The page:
TIMELY interventions by influential university voices were the unlikely catalyst for forging the coalition agreement between Labour and the Liberal Democrats.
The talks had seemed in danger of collapse over the unequivocal Lib Dem manifesto commitment "to abolish tuition fees for all Scottish students". Jim Wallace, the party's leader and chief negotiator with Donald Dewar, came under strong pressure from his fundamentalist wing not to "sell out".
The First Minister was in turn portrayed as being in thrall to Gordon Brown, the Chancellor, and David Blunkett, the Education Secretary.
The academic community then swung into surprisingly vigorous action, pleading for decisions not to be influenced by fevered political horse-trading. There was alarm that abolition could leave universities financially high and dry, as tuition income is estimated to increase from pound;26 million this year to pound;40 million by 2002 (with another pound;6 million going to further education colleges).
Appeals were issued by the Committee of Scottish Higher Education Principals, the Association of University Teachers and the National Union of Students.
Ian Graham-Bryce, principal of Dundee University, the principals' convener, warned against "an over-hasty decision on fees" which would do nothing to widen access or end social exclusion.
The AUT shamelessly put up David Jago, the union's immediate past president in Scotland, and billed it as "Lib Dem academic speaks out". The issue should be resolved through "the proper consultative processes of the new parliament, where it rightly belongs", Dr Jago said.
Richard Baker, president of NUS Scotland, feared "students would be sold out in a political stitch-up".
An equally influential intervention came from Jane Denholm, the deputy secretary of COSHEP, and a secretary and adviser tothe Dearing and Garrick committees which proposed tuition feesin 1997. In a newspaper articleshe appealed for "grown-up, joined-up and evidence-based solutions".
Mr Dewar was thus given the upper hand in his negotiations, allowing him to point to the academic consensus against a quick fix. At some immediate political cost to his party, Mr Wallace then agreed to an independent committee of inquiry on student finance in both further and higher education, which would report to the Scottish Parliament.
But the "partnership agreement" between the parties appears to bind the Liberal Democrats almost as firmly as their manifesto, stating firmly that the party has not abandoned its commitment to abolish tuition charges.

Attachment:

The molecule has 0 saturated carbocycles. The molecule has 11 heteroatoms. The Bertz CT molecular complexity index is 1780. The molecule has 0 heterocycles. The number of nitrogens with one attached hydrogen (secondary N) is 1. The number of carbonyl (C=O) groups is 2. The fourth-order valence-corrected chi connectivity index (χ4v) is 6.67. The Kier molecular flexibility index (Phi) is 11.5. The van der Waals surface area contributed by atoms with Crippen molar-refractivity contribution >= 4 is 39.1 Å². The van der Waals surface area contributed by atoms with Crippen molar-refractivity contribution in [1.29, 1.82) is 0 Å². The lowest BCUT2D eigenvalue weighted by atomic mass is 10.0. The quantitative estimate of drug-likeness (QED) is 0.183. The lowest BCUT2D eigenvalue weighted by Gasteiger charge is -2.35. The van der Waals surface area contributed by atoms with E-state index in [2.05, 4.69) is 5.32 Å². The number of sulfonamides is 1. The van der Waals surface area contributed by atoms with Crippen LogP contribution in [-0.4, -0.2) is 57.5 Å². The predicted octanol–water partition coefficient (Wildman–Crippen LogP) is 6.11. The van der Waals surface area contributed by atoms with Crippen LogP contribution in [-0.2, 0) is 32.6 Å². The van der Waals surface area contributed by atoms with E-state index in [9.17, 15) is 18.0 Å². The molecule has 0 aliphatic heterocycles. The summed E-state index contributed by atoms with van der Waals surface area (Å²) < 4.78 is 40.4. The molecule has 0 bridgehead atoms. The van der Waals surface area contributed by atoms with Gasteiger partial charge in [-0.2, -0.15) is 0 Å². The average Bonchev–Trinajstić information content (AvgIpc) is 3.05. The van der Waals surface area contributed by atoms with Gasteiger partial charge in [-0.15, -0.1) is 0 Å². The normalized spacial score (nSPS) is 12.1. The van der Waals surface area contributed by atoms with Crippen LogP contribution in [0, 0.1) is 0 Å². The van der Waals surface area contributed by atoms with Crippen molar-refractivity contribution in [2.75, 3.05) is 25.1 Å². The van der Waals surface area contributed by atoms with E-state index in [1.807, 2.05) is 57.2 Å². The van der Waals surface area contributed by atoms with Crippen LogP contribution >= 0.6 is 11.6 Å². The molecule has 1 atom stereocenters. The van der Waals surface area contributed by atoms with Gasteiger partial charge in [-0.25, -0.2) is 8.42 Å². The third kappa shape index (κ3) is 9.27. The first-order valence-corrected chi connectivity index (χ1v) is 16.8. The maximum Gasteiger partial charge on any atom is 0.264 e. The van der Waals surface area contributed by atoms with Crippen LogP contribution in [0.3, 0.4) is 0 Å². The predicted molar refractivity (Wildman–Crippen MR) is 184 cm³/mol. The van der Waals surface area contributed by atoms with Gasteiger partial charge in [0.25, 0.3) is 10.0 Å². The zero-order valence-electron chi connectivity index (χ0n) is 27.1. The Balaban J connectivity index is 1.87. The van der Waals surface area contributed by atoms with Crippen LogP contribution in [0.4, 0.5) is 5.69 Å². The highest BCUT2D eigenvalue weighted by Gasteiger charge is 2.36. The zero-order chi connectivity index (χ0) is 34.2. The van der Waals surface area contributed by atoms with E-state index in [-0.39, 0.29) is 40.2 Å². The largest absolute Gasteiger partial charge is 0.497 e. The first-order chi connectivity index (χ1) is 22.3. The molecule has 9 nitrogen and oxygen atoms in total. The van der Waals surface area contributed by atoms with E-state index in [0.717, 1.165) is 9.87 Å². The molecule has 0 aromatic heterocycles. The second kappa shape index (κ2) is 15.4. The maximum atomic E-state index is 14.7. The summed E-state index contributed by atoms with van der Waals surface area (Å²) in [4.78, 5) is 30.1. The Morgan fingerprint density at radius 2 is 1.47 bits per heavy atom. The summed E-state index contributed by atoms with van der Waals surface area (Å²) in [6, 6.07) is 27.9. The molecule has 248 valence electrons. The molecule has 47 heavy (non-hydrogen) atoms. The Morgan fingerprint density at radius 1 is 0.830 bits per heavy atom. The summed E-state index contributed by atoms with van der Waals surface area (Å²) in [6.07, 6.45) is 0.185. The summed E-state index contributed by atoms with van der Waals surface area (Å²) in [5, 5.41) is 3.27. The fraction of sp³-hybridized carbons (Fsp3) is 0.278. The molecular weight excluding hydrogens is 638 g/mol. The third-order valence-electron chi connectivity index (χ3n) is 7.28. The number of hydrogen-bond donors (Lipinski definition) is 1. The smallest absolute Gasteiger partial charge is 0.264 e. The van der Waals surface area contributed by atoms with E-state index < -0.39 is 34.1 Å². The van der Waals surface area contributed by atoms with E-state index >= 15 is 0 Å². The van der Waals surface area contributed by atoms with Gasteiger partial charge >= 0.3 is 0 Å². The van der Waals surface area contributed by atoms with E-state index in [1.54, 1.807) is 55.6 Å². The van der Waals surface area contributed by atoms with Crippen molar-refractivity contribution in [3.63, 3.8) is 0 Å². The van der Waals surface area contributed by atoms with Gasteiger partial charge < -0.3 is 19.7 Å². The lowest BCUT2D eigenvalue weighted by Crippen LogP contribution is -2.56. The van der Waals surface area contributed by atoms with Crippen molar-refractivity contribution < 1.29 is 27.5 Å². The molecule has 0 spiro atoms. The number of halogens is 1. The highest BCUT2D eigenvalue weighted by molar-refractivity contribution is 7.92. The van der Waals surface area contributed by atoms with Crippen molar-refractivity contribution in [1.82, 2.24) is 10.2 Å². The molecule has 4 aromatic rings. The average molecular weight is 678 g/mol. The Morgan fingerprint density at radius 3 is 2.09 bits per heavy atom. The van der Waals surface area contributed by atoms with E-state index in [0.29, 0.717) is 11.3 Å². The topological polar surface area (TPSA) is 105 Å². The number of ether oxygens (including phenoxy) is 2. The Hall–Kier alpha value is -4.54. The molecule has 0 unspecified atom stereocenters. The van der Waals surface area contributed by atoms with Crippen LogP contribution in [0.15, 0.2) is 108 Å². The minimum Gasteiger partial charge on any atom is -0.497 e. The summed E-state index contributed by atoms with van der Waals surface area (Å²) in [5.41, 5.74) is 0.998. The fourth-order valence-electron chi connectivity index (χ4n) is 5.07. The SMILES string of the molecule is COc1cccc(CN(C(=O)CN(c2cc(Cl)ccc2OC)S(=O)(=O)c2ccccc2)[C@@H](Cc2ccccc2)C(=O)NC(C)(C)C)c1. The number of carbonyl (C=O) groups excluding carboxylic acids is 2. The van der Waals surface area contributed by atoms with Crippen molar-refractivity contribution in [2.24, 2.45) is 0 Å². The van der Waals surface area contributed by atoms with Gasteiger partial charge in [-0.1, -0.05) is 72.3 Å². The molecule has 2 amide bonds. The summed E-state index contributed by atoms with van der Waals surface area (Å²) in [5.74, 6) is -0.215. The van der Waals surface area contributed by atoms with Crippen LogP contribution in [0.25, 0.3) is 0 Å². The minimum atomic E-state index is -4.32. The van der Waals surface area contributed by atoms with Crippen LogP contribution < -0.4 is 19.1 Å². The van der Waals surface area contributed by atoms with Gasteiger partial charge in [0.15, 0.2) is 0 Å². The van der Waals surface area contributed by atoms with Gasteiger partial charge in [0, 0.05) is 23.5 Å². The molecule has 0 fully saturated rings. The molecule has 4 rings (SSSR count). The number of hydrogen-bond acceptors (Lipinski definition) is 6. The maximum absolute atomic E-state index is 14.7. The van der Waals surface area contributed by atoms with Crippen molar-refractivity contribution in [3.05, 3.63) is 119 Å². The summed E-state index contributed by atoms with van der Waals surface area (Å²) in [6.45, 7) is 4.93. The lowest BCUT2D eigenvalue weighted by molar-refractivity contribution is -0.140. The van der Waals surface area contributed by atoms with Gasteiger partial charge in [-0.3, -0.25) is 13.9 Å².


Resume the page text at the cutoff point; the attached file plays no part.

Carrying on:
The evidence and recommendations from the inquiry team, whose terms of reference, time-scale and membership have to be approved by the parliament, will therefore be crucial if the Liberal Democrats are to accept a policy U-turn and maintain fees. The pill has already been sweetened by a pound;29 million package to improve access to colleges and universities for low-income students.
A clear consensus is now emerging that the spotlight should be switched from tuition fees to the maintenance grant. Principals believe the hurried replacement of the grant with loans will prove more of a deterrent to university applications than fees, from which 40 per cent of university students and 70 per cent of FE students are exempt anyway. Only 30 per cent of HE students pay the full annual fee of pound;1,025.
The Association of Scottish Colleges, representing further education, will also remind the inquiry that its review must go beyond "the fixation with universities" to include those in part-time FE who have always paid for tuition and do not have access to loans.
The HE principals have a ready-made package for the inquiry and Liberal Democrat MSPs to consider. An increase in access funds to reduce student hardship has already been conceded. In addition, they suggest new bursaries for mature students, restoring some means-tested maintenance allowances, adjusting the threshold at which liability to pay fees starts, and a commitment to monitor and review the situation.
More problematically for Mr Dewar, there is also a consensus to end the "other UK" anomaly in which students from the rest of the UK pay for the fourth year of a Scottish degree whereas Scottish and European students do not.
The problem is that the expected contribution from other UK students attending Scottish universities will become more significant, rising to some pound;10 million by 2002.
Meanwhile student finance remains in its wholly unexpected position as the issue that could make or break the coalition on which Scotland's first Government is based.